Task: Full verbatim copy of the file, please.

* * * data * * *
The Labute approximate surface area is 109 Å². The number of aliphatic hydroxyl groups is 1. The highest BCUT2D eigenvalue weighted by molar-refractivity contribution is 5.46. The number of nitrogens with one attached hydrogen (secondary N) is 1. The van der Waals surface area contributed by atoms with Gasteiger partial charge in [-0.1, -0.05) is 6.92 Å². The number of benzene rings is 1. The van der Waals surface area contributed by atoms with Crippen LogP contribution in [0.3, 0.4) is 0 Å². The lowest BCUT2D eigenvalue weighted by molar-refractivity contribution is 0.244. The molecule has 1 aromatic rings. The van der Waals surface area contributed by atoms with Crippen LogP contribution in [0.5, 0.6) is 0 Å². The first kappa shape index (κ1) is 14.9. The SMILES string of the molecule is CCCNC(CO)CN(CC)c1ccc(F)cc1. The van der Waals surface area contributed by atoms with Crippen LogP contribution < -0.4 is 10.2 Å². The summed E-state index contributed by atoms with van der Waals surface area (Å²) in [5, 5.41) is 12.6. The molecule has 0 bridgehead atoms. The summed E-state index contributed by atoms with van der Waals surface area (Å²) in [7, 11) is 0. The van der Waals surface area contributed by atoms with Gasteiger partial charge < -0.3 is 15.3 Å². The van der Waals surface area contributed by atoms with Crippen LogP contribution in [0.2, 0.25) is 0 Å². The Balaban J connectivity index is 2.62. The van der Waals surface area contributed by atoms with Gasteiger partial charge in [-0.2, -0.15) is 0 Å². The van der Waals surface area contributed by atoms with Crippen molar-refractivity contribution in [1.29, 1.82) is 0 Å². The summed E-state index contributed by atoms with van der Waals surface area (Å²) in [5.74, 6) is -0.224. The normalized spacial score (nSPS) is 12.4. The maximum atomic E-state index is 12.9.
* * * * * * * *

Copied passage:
The Labute approximate surface area is 109 Å². The number of aliphatic hydroxyl groups is 1. The highest BCUT2D eigenvalue weighted by molar-refractivity contribution is 5.46. The number of nitrogens with one attached hydrogen (secondary N) is 1. The van der Waals surface area contributed by atoms with Gasteiger partial charge in [-0.1, -0.05) is 6.92 Å². The number of benzene rings is 1. The van der Waals surface area contributed by atoms with Crippen LogP contribution in [0.3, 0.4) is 0 Å². The lowest BCUT2D eigenvalue weighted by molar-refractivity contribution is 0.244. The molecule has 1 aromatic rings. The van der Waals surface area contributed by atoms with Crippen LogP contribution in [0.5, 0.6) is 0 Å². The first kappa shape index (κ1) is 14.9. The SMILES string of the molecule is CCCNC(CO)CN(CC)c1ccc(F)cc1. The van der Waals surface area contributed by atoms with Crippen LogP contribution < -0.4 is 10.2 Å². The summed E-state index contributed by atoms with van der Waals surface area (Å²) in [5, 5.41) is 12.6. The molecule has 0 bridgehead atoms. The summed E-state index contributed by atoms with van der Waals surface area (Å²) in [7, 11) is 0. The van der Waals surface area contributed by atoms with Gasteiger partial charge < -0.3 is 15.3 Å². The van der Waals surface area contributed by atoms with Crippen LogP contribution in [0.2, 0.25) is 0 Å². The Balaban J connectivity index is 2.62. The van der Waals surface area contributed by atoms with Gasteiger partial charge in [-0.2, -0.15) is 0 Å². The van der Waals surface area contributed by atoms with Crippen molar-refractivity contribution in [1.29, 1.82) is 0 Å². The summed E-state index contributed by atoms with van der Waals surface area (Å²) in [5.74, 6) is -0.224. The normalized spacial score (nSPS) is 12.4. The maximum atomic E-state index is 12.9.